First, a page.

3. Try not to have important meetings or sales pitches planned in the first weeks of school
Which leads me to the next point- if you can avoid it, try not to plan huge meetings, sales pitches, etc. those first few weeks. You will, in all likelihood, receive a phone call regarding one of your kids AS SOON as your client shows up or you login to that all-important webinar. Someone is running a fever, someone blew out of their last outfit, or someone’s teachers are DONE with them for the day. The first few weeks of day care will require that you or your spouse be available at the drop of a hat for one emergency or another.
4. Steel yourself for judgment
Old, young, married, single, tattooed, or buttoned up: you will be judged. Whether it’s the teacher, the other parents, or the center directors- someone is judging you. Just get comfortable with that going in. There have been days that I haven’t gotten dressed or put on makeup until it’s time to go pick up the babies. How crazy is it that I feel the need to put on something other than leggings to save myself the judgement of the teachers thinking I’m lying in bed eating bonbons and watching Real Housewives all day while my kids are being taken care of by strangers?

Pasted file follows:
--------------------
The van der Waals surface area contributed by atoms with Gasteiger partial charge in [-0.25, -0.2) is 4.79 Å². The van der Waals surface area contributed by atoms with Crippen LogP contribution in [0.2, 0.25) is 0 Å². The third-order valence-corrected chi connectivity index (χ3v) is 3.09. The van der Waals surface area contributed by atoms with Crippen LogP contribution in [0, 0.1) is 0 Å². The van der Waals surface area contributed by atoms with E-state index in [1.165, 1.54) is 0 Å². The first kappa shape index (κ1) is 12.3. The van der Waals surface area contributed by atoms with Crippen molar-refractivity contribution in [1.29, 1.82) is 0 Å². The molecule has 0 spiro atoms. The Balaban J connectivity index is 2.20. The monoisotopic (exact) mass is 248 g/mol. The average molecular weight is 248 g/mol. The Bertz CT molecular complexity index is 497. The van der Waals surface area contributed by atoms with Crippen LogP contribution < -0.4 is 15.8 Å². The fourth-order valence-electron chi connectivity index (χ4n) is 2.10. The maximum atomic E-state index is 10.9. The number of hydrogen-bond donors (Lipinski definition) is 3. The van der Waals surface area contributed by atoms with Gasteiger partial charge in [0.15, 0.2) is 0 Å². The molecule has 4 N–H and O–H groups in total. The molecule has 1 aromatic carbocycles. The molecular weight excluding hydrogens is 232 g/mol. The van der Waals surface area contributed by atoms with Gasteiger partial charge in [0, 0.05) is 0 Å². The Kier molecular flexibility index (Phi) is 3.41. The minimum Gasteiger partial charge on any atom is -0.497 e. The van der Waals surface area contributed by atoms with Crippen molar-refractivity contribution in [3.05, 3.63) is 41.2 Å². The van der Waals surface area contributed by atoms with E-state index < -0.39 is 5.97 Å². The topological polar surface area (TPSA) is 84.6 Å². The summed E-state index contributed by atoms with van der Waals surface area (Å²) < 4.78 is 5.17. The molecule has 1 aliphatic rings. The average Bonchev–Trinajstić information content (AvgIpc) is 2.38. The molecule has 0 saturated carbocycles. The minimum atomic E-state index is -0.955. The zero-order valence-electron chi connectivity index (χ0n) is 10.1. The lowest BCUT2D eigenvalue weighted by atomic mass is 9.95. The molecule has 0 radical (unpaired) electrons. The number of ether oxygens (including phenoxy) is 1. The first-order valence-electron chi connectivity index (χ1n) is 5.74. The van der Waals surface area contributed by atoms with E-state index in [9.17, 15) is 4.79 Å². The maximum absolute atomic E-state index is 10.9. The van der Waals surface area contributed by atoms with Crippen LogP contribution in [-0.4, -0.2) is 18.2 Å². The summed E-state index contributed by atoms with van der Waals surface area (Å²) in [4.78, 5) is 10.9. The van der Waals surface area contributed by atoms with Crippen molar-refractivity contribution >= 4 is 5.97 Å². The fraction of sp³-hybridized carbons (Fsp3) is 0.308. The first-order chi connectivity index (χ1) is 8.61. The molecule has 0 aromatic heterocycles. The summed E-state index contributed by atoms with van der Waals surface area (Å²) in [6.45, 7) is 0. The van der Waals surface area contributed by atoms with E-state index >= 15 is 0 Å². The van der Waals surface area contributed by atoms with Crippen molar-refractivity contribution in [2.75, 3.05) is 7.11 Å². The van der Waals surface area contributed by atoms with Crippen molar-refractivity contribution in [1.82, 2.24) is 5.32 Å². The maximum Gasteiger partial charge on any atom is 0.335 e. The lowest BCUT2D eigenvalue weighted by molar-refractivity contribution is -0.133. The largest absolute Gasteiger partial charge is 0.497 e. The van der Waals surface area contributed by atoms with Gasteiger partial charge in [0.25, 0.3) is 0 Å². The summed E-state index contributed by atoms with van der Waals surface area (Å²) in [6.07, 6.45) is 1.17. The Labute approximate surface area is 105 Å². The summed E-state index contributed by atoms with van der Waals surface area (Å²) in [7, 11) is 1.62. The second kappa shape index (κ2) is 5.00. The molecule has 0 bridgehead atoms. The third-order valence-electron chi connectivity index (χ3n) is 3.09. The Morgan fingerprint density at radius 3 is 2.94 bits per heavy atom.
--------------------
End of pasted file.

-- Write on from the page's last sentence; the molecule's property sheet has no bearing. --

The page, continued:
5. You’re going to be really annoying
Especially in the early days, you will think of your babies constantly: you will wonder what they’re doing, if they’ve had a BM, if they will have an incident report when you pick them up. And a lot of the time, especially in the early days, you won’t be able to control the urge to pick up the phone and check on the status of your baby.. It’s 8:05 and you’re about to walk into work, better call to see how your son transitioned from Welcome Circle Time to Free Play Time. It’s 11:11 and you remembered you should make a wish (remember that from middle school?), better call your daughter to see what she wished for. It’s 12:27 and you’re wondering if your baby was able to go to sleep for the first time on his new nap mat. Needless to say, the school phone numbers will be on your recent calls list for the foreseeable future. Hopefully the centers you’ve chosen are gracious enough to bear with your emotional umbilical cord being cut at their telephone expense.